weil – the need for roots – the needs of the soul


Obligations, whether unconditional or relative, eternal or changing, direct or indirect with regard to human affairs, all stem, without exception, from the vital needs of the human being. Those which do not directly concern this, that or the other specific human being all exist to serve requirements which, with respect to Man, play a rôle analogous to food.

We owe a cornfield respect, not because of itself, but because it is food for mankind.

In the same way, we owe our respect to a collectivity, of whatever kind—country, family or any other—not for itself, but because it is food for a certain number of human souls.

Actually, this obligation makes different attitudes, actions necessary according to different situations. But, taken by itself, it is absolutely identical for everybody. More particularly is this so for all those outside such a collectivity.

The degree of respect owing to human collectivities is a very high one, for several reasons.

To start with, each is unique, and, if destroyed, cannot be replaced. One sack of corn can always be substituted for another sack of corn. The food which a collectivity supplies for the souls of those who form part of it has no equivalent in the entire universe.

Secondly, because of its continuity, a collectivity is already moving forward into the future. It contains food, not only for the souls of the living, but also for the souls of beings yet unborn which are to come into the world during the immediately succeeding centuries.

Lastly, due to this same continuity, a collectivity has its roots in the past. It constitutes the sole agency for preserving the spiritual treasures accumulated by the dead, the sole transmitting agency by means of which the dead can speak to the living. And the sole earthly reality which is directly connected with the eternal destiny of Man is the irradiating light of those who have managed to become fully conscious of this destiny, transmitted from generation to generation.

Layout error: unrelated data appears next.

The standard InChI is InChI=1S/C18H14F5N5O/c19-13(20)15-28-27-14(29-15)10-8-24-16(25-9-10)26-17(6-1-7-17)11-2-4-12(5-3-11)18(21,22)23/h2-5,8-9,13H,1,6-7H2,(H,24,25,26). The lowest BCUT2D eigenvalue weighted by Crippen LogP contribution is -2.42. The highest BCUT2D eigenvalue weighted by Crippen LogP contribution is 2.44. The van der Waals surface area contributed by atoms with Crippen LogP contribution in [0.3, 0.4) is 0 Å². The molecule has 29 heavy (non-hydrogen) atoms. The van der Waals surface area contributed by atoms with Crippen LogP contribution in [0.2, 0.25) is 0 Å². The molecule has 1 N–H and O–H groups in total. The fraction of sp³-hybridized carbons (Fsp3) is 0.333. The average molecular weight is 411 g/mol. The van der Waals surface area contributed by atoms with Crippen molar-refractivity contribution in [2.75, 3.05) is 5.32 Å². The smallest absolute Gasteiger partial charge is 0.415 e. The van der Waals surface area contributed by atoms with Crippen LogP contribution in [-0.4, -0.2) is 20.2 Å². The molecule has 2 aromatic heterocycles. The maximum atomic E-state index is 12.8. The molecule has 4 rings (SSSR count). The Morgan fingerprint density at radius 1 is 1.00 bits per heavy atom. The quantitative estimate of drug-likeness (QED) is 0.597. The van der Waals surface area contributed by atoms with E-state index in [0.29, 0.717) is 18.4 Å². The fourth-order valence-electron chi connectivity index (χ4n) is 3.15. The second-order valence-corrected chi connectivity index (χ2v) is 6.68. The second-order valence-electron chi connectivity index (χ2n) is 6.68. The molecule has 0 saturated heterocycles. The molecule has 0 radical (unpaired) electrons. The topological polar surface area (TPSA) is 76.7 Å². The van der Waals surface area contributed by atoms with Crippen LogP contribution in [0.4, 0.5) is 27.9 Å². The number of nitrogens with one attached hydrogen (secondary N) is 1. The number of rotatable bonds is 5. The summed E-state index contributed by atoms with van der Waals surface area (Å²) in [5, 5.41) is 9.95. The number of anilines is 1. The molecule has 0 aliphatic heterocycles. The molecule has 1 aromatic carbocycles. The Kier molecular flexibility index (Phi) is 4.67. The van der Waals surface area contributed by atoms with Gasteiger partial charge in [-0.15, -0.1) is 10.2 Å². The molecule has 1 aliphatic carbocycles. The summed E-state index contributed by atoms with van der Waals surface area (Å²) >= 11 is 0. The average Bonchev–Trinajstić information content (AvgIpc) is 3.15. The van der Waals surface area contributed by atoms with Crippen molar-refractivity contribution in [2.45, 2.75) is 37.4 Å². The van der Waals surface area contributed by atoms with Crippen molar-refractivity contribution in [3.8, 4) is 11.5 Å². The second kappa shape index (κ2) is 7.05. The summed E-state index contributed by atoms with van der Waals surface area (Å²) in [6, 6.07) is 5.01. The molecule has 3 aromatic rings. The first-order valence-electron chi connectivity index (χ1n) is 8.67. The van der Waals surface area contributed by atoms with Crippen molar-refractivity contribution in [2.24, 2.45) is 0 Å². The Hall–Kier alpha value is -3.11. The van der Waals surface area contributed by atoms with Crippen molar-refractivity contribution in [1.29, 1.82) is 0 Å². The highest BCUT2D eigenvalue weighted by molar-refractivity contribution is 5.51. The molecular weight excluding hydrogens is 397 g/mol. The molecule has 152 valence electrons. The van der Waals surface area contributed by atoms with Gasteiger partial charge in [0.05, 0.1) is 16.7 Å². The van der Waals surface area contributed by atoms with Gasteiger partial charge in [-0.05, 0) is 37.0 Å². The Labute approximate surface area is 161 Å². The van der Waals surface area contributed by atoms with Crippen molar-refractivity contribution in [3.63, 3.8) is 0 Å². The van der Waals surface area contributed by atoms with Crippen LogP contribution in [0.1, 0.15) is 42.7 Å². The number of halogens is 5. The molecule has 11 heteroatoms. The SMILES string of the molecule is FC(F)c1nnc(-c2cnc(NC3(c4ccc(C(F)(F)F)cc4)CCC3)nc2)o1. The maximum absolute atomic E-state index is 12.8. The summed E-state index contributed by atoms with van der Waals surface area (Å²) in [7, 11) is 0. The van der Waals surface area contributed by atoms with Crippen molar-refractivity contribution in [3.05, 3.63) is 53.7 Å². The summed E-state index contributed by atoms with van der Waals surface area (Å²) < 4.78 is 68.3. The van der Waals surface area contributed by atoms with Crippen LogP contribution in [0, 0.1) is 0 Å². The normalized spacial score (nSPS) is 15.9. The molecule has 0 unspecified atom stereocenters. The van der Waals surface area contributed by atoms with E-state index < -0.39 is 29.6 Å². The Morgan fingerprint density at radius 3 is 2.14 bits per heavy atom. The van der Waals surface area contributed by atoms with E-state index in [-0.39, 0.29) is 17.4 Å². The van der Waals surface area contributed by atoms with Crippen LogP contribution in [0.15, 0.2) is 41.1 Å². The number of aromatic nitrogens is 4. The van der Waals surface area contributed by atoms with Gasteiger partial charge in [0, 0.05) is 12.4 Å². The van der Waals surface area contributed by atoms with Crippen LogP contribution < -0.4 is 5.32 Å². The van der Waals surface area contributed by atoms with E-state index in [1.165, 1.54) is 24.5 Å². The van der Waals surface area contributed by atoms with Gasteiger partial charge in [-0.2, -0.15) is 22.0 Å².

Because of all this, it may happen that the obligation towards a collectivity which is in danger reaches the point of entailing a total sacrifice. But it does not follow from this that collectivities are superior to human beings. It sometimes happens, too, that the obligation to go to the help of a human being in distress makes a total sacrifice necessary, without that implying any superiority on the part of the individual so helped.


One Response to “weil – the need for roots – the needs of the soul”

  1. A peasant may, under certain circumstances, be under the necessity, in order to cultivate his land, of risking exhaustion, illness or even death. But all the time he will be conscious of the fact that it is solely a matter of bread.

    Similarly, even when a total sacrifice is required, no more is owed to any collectivity whatever than a respect analogous to the one owed to food.

    It very often happens that the rôles are reversed. There are collectivities which, instead of serving as food, do just the opposite: they devour souls. In such cases, the social body is diseased, and the first duty is to attempt a cure; in certain circumstances, it may be necessary to have recourse to surgical methods.

    With regard to this matter, too, the obligation for those inside as for those outside the collectivity is an identical one. It also happens that a collectivity supplies insufficient food for the souls of those forming part of it. In that case, it has to be improved.

    Finally, there are dead collectivities which, without devouring souls, don’t nourish them either. If it is absolutely certain that they are well and truly dead, that it isn’t just a question of a temporary lethargy, then and only then should they be destroyed.

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